Attention On High Number of Sexual Assaults in Military

Advocates help servicemembers file claims with VA for benefits, treatment

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A poster during Sexual Assault Awareness month
Photo:U.S Navy
Attention On High Number of Sexual Assaults in Military
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Attention On High Number of Sexual Assaults in Military

Click on the audio link to hear the full interview with Margaret Middleton, Executive Director of Connecticut Veterans Legal Center.

 

On Monday, The Center for Sexual Assault Crisis Counseling and Education in Stamford hosted a viewing of Invisible War. It's an award winning documentary about sexual assault in the military.

As WNPR's Lucy Nalpathanchil reports, more servicemembers who've experienced this trauma are starting to file claims with the VA.

Margaret Middleton is the Executive Director of the Connecticut Veterans Legal Center. 
 
She represents veterans including those who need help filing claims with the VA for benefits. Some have developed health problems because they've experienced what's known as military sexual trauma or MST. 
 
The euphemism stands for rape and sexual assault. Middleton says until recently, the military didn't acknowledge the problem.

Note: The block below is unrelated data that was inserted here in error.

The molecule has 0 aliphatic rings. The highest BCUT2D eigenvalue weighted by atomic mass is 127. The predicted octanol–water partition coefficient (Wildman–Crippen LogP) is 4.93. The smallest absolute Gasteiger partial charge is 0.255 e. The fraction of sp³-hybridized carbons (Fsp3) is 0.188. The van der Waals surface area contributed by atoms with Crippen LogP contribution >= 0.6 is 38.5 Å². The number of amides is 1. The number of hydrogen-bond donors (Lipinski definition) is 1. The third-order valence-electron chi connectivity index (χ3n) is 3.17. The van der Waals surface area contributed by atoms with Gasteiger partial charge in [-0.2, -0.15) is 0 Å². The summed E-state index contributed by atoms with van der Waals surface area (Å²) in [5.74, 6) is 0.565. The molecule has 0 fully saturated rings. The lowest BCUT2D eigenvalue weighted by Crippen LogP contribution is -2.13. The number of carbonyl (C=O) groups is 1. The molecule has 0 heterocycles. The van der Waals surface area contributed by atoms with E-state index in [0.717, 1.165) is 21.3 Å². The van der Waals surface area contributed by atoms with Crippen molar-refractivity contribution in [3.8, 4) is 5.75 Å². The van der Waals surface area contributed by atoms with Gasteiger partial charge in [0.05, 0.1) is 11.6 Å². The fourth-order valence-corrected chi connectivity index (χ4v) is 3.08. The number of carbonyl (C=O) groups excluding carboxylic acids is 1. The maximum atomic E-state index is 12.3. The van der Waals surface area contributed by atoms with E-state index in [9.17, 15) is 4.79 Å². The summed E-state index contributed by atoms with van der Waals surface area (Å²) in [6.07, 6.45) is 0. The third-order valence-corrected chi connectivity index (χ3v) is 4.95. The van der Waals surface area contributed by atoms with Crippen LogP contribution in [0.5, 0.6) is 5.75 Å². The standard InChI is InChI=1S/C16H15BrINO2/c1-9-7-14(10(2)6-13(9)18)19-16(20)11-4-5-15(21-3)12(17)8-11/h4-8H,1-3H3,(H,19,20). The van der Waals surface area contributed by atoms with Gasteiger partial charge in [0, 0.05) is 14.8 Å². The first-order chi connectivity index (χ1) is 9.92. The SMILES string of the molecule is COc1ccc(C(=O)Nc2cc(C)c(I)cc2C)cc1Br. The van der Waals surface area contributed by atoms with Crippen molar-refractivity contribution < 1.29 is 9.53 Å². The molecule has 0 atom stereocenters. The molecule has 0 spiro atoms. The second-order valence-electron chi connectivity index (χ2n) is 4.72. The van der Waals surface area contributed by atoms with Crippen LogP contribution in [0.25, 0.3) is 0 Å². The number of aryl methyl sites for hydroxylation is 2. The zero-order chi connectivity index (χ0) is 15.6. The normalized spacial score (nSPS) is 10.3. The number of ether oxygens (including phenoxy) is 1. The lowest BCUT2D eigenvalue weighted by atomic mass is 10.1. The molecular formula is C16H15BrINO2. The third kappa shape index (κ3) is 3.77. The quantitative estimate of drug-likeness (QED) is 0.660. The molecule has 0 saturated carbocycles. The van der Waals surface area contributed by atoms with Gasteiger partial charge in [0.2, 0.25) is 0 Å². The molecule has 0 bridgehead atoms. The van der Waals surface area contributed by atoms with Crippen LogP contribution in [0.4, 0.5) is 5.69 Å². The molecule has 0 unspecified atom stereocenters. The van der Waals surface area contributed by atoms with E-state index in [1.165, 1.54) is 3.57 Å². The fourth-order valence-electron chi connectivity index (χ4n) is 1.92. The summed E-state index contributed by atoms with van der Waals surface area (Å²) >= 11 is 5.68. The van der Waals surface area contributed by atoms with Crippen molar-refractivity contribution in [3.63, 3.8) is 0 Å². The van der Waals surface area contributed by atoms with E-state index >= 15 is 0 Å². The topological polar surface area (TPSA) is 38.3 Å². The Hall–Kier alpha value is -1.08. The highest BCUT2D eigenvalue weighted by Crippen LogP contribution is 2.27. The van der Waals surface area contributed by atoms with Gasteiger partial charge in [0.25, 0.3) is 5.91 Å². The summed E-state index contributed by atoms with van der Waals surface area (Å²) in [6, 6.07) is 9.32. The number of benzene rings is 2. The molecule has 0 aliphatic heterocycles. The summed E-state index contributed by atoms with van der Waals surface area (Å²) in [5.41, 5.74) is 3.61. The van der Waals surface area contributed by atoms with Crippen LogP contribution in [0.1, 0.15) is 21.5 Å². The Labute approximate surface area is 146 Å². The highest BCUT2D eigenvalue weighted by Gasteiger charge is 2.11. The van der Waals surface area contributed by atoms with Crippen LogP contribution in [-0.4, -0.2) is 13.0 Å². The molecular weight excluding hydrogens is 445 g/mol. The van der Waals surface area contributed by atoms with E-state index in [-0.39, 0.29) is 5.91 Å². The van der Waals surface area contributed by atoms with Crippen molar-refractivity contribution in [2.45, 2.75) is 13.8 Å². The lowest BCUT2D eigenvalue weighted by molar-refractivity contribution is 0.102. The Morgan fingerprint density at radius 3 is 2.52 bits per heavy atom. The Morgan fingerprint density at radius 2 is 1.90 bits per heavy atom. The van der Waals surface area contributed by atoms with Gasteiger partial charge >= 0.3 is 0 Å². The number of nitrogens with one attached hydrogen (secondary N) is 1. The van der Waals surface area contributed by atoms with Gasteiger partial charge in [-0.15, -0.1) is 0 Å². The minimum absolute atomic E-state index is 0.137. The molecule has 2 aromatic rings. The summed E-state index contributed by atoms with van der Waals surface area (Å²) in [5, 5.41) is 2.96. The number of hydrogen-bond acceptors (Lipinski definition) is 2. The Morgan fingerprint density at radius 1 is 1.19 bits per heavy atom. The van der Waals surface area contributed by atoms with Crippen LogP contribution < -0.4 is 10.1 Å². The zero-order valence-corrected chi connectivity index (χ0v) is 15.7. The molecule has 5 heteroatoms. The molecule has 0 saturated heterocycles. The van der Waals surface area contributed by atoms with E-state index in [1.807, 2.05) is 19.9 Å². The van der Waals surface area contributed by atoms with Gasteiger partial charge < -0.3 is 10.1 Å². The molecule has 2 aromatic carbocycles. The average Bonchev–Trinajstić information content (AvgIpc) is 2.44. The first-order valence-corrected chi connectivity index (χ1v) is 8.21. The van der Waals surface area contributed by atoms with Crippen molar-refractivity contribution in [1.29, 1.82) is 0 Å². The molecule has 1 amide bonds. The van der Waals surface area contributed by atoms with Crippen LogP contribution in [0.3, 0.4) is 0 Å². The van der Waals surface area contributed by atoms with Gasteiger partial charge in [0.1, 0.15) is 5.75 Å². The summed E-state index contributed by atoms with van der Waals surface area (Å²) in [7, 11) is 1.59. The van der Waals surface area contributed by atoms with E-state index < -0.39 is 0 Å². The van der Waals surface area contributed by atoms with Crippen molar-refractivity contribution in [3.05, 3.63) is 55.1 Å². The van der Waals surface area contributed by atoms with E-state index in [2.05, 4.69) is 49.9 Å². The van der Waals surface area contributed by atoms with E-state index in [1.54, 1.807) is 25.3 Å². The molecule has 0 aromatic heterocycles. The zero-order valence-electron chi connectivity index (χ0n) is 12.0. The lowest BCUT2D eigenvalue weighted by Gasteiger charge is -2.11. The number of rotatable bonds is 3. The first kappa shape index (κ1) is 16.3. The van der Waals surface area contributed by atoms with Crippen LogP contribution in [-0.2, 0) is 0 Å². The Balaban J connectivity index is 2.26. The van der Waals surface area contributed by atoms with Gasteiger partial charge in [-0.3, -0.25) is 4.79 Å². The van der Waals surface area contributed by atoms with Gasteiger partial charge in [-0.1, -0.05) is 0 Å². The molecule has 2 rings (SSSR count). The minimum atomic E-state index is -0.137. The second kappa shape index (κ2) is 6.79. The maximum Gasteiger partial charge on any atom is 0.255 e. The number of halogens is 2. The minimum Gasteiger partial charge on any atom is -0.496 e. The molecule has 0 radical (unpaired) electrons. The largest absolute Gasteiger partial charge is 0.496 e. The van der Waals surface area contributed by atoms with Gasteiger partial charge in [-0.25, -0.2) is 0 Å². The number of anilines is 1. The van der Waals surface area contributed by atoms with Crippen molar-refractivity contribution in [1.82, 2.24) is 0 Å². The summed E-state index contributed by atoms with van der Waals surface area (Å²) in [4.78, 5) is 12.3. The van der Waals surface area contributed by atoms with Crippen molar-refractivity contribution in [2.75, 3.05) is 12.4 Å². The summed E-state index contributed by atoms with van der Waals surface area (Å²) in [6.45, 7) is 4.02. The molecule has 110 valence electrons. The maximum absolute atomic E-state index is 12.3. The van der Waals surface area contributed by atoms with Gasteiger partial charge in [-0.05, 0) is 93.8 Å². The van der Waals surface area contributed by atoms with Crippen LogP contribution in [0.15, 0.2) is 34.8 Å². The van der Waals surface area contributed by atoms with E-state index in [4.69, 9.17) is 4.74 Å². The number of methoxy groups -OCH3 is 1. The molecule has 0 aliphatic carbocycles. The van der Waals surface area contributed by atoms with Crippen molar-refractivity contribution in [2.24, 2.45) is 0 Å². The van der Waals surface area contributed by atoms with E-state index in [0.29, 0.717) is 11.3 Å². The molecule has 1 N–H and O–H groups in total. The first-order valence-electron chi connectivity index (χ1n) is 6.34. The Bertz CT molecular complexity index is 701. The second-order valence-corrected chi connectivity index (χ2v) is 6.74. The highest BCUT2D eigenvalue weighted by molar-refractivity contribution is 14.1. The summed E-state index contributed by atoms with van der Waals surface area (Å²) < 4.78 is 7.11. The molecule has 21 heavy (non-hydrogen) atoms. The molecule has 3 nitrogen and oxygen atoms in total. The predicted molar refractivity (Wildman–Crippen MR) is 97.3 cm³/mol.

"Historically the culture of the military hasn't been open to the reality that this is a problem 
particularly for female soldiers. And as women increasingly join the military and their ranks within the military grows, this issue is getting a lot more attention and people are more willing to speak out."
 
The Department of Defense estimates more than 19,000 sexual assaults happened in 2010 only 13.5 percent were reported.
 
Middleton says stigma is one of the reasons that both women and men in the military have trouble getting help once they leave the service.
 
"They often didn't report the crime at the time because there may have been a challenge in terms of their commanding officer, the culture of their unit may not have been supportive, there are a lot of reasons and stigmas associated with these crimes in the military.
 
"As a result proving these claims after the fact to help veterans get the benefits they deserve can be a real challenge."
 
There's been increasing attention to the problem that's causing the military to take notice.  In April, the Defense Department announced it was creating special units manned by investigators and prosecutors who are trained to deal with sexual assault cases. The DOD also wants military branches to track how reported assaults are handled and how perpetrators are punished.  
 
Meanwhile legal advocates like Middleton are helping veterans find circumstantial evidence that shows a sexual assault has lasting effects. She says there needs to be a rule change within the VA that doesn't require a servicemember to provide documentation of an assault in order to prove they have a health condition like PTSD.